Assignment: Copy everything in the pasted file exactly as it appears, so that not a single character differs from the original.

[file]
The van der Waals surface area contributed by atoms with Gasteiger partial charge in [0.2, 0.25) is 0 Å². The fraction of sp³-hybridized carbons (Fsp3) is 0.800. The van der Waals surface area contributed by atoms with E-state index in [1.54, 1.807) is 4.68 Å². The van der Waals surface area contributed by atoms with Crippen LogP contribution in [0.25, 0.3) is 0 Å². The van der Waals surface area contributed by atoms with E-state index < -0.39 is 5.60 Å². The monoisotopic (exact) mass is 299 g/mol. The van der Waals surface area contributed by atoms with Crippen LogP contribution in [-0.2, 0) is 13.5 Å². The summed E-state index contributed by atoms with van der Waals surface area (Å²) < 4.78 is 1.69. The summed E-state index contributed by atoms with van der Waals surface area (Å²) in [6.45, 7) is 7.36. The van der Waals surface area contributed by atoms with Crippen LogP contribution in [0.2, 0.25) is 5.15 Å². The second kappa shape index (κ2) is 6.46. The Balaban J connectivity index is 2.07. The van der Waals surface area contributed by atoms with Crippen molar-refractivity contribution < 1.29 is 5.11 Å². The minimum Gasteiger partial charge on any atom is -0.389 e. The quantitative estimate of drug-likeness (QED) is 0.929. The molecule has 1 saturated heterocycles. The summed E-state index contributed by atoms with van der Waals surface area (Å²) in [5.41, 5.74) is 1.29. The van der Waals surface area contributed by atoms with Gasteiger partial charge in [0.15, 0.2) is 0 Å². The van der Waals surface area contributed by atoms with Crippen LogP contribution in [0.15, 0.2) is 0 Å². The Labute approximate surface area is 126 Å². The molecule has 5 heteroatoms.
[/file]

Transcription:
The van der Waals surface area contributed by atoms with Gasteiger partial charge in [0.2, 0.25) is 0 Å². The fraction of sp³-hybridized carbons (Fsp3) is 0.800. The van der Waals surface area contributed by atoms with E-state index in [1.54, 1.807) is 4.68 Å². The van der Waals surface area contributed by atoms with Crippen LogP contribution in [0.25, 0.3) is 0 Å². The van der Waals surface area contributed by atoms with E-state index < -0.39 is 5.60 Å². The monoisotopic (exact) mass is 299 g/mol. The van der Waals surface area contributed by atoms with Crippen LogP contribution in [-0.2, 0) is 13.5 Å². The summed E-state index contributed by atoms with van der Waals surface area (Å²) < 4.78 is 1.69. The summed E-state index contributed by atoms with van der Waals surface area (Å²) in [6.45, 7) is 7.36. The van der Waals surface area contributed by atoms with Crippen LogP contribution in [0.2, 0.25) is 5.15 Å². The second kappa shape index (κ2) is 6.46. The Balaban J connectivity index is 2.07. The van der Waals surface area contributed by atoms with Crippen molar-refractivity contribution < 1.29 is 5.11 Å². The minimum Gasteiger partial charge on any atom is -0.389 e. The quantitative estimate of drug-likeness (QED) is 0.929. The molecule has 1 saturated heterocycles. The summed E-state index contributed by atoms with van der Waals surface area (Å²) in [5.41, 5.74) is 1.29. The van der Waals surface area contributed by atoms with Gasteiger partial charge in [0.15, 0.2) is 0 Å². The van der Waals surface area contributed by atoms with Crippen LogP contribution in [0.15, 0.2) is 0 Å². The Labute approximate surface area is 126 Å². The molecule has 5 heteroatoms.